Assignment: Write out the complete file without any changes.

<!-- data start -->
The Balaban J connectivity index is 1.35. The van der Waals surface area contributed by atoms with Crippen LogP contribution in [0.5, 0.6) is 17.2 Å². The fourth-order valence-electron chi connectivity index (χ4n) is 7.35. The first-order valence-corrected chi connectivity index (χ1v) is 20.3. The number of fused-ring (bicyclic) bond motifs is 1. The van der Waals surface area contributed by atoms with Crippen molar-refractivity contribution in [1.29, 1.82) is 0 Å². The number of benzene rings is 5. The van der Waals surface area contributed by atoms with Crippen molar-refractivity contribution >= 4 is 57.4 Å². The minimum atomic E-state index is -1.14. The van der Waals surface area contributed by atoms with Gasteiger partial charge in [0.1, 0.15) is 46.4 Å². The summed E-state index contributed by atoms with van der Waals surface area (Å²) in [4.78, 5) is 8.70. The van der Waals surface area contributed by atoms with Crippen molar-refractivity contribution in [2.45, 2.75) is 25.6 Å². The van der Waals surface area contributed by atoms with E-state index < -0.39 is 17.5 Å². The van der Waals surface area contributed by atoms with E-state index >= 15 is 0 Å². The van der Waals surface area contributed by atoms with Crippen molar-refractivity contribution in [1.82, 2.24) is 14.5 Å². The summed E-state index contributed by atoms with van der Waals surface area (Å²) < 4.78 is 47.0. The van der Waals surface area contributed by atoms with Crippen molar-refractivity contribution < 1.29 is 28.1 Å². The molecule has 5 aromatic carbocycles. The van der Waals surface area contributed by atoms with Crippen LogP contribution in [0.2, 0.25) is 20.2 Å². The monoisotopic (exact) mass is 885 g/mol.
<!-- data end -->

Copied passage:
The Balaban J connectivity index is 1.35. The van der Waals surface area contributed by atoms with Crippen LogP contribution in [0.5, 0.6) is 17.2 Å². The fourth-order valence-electron chi connectivity index (χ4n) is 7.35. The first-order valence-corrected chi connectivity index (χ1v) is 20.3. The number of fused-ring (bicyclic) bond motifs is 1. The van der Waals surface area contributed by atoms with Crippen molar-refractivity contribution in [1.29, 1.82) is 0 Å². The number of benzene rings is 5. The van der Waals surface area contributed by atoms with Crippen molar-refractivity contribution >= 4 is 57.4 Å². The minimum atomic E-state index is -1.14. The van der Waals surface area contributed by atoms with Gasteiger partial charge in [0.1, 0.15) is 46.4 Å². The summed E-state index contributed by atoms with van der Waals surface area (Å²) in [4.78, 5) is 8.70. The van der Waals surface area contributed by atoms with Crippen molar-refractivity contribution in [2.45, 2.75) is 25.6 Å². The van der Waals surface area contributed by atoms with E-state index < -0.39 is 17.5 Å². The van der Waals surface area contributed by atoms with E-state index >= 15 is 0 Å². The van der Waals surface area contributed by atoms with Crippen molar-refractivity contribution in [1.82, 2.24) is 14.5 Å². The summed E-state index contributed by atoms with van der Waals surface area (Å²) < 4.78 is 47.0. The van der Waals surface area contributed by atoms with Crippen molar-refractivity contribution < 1.29 is 28.1 Å². The molecule has 5 aromatic carbocycles. The van der Waals surface area contributed by atoms with Crippen LogP contribution in [0.2, 0.25) is 20.2 Å². The monoisotopic (exact) mass is 885 g/mol.